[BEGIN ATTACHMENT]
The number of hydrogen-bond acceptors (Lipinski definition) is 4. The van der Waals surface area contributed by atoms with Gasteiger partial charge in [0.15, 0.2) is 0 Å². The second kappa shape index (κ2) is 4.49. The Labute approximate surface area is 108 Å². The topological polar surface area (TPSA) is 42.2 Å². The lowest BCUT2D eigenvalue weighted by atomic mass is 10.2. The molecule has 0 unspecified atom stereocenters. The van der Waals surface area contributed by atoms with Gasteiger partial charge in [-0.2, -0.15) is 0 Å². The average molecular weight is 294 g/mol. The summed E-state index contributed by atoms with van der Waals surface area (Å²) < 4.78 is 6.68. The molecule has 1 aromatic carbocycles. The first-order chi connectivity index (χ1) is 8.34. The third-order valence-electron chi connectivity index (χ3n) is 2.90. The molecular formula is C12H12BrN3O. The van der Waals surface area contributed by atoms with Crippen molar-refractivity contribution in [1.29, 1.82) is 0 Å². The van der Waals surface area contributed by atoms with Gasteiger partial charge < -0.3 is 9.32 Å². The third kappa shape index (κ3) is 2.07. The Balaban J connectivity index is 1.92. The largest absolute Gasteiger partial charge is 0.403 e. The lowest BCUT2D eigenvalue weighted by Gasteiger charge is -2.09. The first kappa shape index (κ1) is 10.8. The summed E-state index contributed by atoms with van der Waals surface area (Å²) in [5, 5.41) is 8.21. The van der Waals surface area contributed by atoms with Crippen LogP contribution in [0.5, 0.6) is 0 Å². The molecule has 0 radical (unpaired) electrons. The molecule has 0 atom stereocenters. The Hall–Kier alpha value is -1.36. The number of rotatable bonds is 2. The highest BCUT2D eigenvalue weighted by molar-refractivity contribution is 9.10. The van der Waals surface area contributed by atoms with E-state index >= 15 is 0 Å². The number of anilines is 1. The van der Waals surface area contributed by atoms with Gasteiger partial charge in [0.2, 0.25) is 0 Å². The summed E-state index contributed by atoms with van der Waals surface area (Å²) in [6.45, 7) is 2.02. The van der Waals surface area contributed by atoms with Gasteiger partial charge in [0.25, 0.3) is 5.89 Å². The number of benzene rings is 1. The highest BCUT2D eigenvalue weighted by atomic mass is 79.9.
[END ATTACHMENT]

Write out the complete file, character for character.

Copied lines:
The number of hydrogen-bond acceptors (Lipinski definition) is 4. The van der Waals surface area contributed by atoms with Gasteiger partial charge in [0.15, 0.2) is 0 Å². The second kappa shape index (κ2) is 4.49. The Labute approximate surface area is 108 Å². The topological polar surface area (TPSA) is 42.2 Å². The lowest BCUT2D eigenvalue weighted by atomic mass is 10.2. The molecule has 0 unspecified atom stereocenters. The van der Waals surface area contributed by atoms with Gasteiger partial charge in [-0.2, -0.15) is 0 Å². The average molecular weight is 294 g/mol. The summed E-state index contributed by atoms with van der Waals surface area (Å²) < 4.78 is 6.68. The molecule has 1 aromatic carbocycles. The first-order chi connectivity index (χ1) is 8.34. The third-order valence-electron chi connectivity index (χ3n) is 2.90. The molecular formula is C12H12BrN3O. The van der Waals surface area contributed by atoms with Crippen molar-refractivity contribution in [1.29, 1.82) is 0 Å². The van der Waals surface area contributed by atoms with Gasteiger partial charge < -0.3 is 9.32 Å². The third kappa shape index (κ3) is 2.07. The Balaban J connectivity index is 1.92. The largest absolute Gasteiger partial charge is 0.403 e. The lowest BCUT2D eigenvalue weighted by Gasteiger charge is -2.09. The first kappa shape index (κ1) is 10.8. The summed E-state index contributed by atoms with van der Waals surface area (Å²) in [5, 5.41) is 8.21. The van der Waals surface area contributed by atoms with Crippen LogP contribution in [0.5, 0.6) is 0 Å². The molecule has 0 radical (unpaired) electrons. The molecule has 0 atom stereocenters. The Hall–Kier alpha value is -1.36. The number of rotatable bonds is 2. The highest BCUT2D eigenvalue weighted by molar-refractivity contribution is 9.10. The van der Waals surface area contributed by atoms with E-state index >= 15 is 0 Å². The number of anilines is 1. The van der Waals surface area contributed by atoms with Gasteiger partial charge in [0.2, 0.25) is 0 Å². The summed E-state index contributed by atoms with van der Waals surface area (Å²) in [6.45, 7) is 2.02. The van der Waals surface area contributed by atoms with Gasteiger partial charge in [0.25, 0.3) is 5.89 Å². The number of benzene rings is 1. The highest BCUT2D eigenvalue weighted by atomic mass is 79.9.